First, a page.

Matching Performance Capabilities

Each component's performance characteristics can have an effect on the system's performance as a whole. Bottlenecks can be created by a great number of subcomponents and component interactions. Protocols create bottlenecks. Specific software functionality creates bottlenecks. In fact, every part and process of a system is a potential bottleneck. However, it's important to keep in mind that only one bottleneck---the system's weakest point---can exist at one time.

Another point to remember is that all systems have a weak point somewhere. Your goal is to match the performance capabilities of your system's components in such a way that no single component hampers the performance of any other component. Figure 7 shows a system with matched components.

Figure 7
A Well-Designed System

Note that all components in a well-designed system are within the same range of performance. But in this case, a less than optimum component is cost effective. The components are so closely matched that upgrading the lower-end component a would not increase performance enough to make it worth the cost.

Figure 8 shows a poorly designed system with an inefficient mix of low- and high-performance components.

Figure 8
A Poorly Designed System

In this system, components f and g have performance characteristics that are considerably inferior to components h, i, and j. With component f as the bottleneck, components h, i, j, and even g are constrained by f so that they run much more slowly than their designs would otherwise permit. In this system, the bottleneck is significantly hampering the system's performance.

This is a poorly designed system because the high-performance components aren't able to perform anywhere near their full potential. In fact, because of the high-performance characteristics of h, i, and j, this system might have cost more than the system in Figure 8. But it cannot perform as well because of the greater disparity between its low- and high-performance components.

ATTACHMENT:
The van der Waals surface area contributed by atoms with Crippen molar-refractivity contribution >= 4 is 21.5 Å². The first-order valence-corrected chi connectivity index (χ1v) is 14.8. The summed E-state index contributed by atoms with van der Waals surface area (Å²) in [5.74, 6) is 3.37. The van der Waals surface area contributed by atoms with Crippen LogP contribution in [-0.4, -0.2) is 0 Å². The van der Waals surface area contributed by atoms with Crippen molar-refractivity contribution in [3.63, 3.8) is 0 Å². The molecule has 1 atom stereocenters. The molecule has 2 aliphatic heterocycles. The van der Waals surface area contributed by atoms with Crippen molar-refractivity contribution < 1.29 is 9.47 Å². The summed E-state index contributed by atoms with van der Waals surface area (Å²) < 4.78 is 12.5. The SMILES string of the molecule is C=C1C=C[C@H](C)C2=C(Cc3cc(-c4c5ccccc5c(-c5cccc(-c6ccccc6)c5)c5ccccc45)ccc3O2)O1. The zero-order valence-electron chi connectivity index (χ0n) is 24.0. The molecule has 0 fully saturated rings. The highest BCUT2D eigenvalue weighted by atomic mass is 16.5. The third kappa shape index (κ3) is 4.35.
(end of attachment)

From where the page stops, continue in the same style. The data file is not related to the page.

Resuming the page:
The unbalanced system in Figure 9 would benefit noticeably if you were to upgrade component f to the performance level of g. But if you were to upgrade f to a performance level beyond g---as shown in the following figure---all additional performance characteristics in f would be lost because the bottleneck would move to component g.

Figure 9
Moving the Bottleneck

Thus you derive only a partial return on your investment in the upgrade. To accomplish more than moving the bottleneck, both components must be upgraded to the level of h before a full return on investment in h, i, and j can be reached.

It is useless to test any single component of a system to its fullest capacity without allowing for the possibility that another component is actually bottlenecking system performance. You can upgrade system components, but you won't see any significant improvement until you isolate the system bottleneck, assess its relationship to the performance characteristics of the entire system, and take appropriate action.

Bottleneck isolation is critical if you're building high-performance systems. You need to know how and where your system is bottlenecking. Moreover, you need to know how tightly that bottleneck is coupled with the performance characteristics of the rest of the system. If the poorly performing component is in a different performance category than the other components, you might obtain a greater return on investment by making the necessary upgrades to move the bottleneck to the highest possible performance level.

This discussion is taken from "Performance Analysis: Isolating the Real Bottleneck in a System," in the January 1996 AppNotesTM.